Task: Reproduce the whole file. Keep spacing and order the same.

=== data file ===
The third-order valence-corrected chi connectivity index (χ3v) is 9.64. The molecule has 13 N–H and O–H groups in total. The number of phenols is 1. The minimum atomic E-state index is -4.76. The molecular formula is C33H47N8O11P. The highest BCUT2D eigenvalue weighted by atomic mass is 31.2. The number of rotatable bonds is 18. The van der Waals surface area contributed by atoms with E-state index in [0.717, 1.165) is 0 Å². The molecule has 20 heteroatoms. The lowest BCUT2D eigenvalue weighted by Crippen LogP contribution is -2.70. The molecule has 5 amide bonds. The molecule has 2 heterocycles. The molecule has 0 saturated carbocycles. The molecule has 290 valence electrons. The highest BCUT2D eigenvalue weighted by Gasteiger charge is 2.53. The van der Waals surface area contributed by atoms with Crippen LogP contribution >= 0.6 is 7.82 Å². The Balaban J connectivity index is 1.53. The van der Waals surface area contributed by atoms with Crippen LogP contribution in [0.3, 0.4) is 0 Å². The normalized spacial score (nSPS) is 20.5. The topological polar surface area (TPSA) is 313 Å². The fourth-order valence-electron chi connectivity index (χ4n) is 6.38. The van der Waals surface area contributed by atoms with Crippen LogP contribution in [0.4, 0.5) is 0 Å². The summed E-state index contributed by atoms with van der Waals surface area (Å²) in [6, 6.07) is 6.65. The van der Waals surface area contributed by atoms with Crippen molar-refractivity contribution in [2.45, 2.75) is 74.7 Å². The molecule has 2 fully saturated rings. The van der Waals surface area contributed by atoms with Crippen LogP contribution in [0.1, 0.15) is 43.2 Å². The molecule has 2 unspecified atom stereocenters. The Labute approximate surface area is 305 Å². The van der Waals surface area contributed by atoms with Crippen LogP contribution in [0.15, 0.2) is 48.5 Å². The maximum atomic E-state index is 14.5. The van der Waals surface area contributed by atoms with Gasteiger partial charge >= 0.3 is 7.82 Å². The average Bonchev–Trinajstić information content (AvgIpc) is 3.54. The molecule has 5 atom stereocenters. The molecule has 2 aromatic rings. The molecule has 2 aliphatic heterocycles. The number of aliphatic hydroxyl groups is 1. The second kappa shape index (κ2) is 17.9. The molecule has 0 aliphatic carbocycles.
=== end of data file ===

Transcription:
The third-order valence-corrected chi connectivity index (χ3v) is 9.64. The molecule has 13 N–H and O–H groups in total. The number of phenols is 1. The minimum atomic E-state index is -4.76. The molecular formula is C33H47N8O11P. The highest BCUT2D eigenvalue weighted by atomic mass is 31.2. The number of rotatable bonds is 18. The van der Waals surface area contributed by atoms with E-state index in [0.717, 1.165) is 0 Å². The molecule has 20 heteroatoms. The lowest BCUT2D eigenvalue weighted by Crippen LogP contribution is -2.70. The molecule has 5 amide bonds. The molecule has 2 heterocycles. The molecule has 0 saturated carbocycles. The molecule has 290 valence electrons. The highest BCUT2D eigenvalue weighted by Gasteiger charge is 2.53. The van der Waals surface area contributed by atoms with Crippen LogP contribution >= 0.6 is 7.82 Å². The Balaban J connectivity index is 1.53. The van der Waals surface area contributed by atoms with Crippen LogP contribution in [0.3, 0.4) is 0 Å². The normalized spacial score (nSPS) is 20.5. The topological polar surface area (TPSA) is 313 Å². The fourth-order valence-electron chi connectivity index (χ4n) is 6.38. The van der Waals surface area contributed by atoms with Crippen LogP contribution in [0.4, 0.5) is 0 Å². The summed E-state index contributed by atoms with van der Waals surface area (Å²) in [6, 6.07) is 6.65. The van der Waals surface area contributed by atoms with Crippen molar-refractivity contribution in [2.45, 2.75) is 74.7 Å². The molecule has 2 fully saturated rings. The van der Waals surface area contributed by atoms with Crippen LogP contribution in [0.1, 0.15) is 43.2 Å². The molecule has 2 unspecified atom stereocenters. The Labute approximate surface area is 305 Å². The van der Waals surface area contributed by atoms with Crippen LogP contribution in [0.15, 0.2) is 48.5 Å². The maximum atomic E-state index is 14.5. The van der Waals surface area contributed by atoms with Gasteiger partial charge >= 0.3 is 7.82 Å². The average Bonchev–Trinajstić information content (AvgIpc) is 3.54. The molecule has 5 atom stereocenters. The molecule has 2 aromatic rings. The molecule has 2 aliphatic heterocycles. The number of aliphatic hydroxyl groups is 1. The second kappa shape index (κ2) is 17.9. The molecule has 0 aliphatic carbocycles.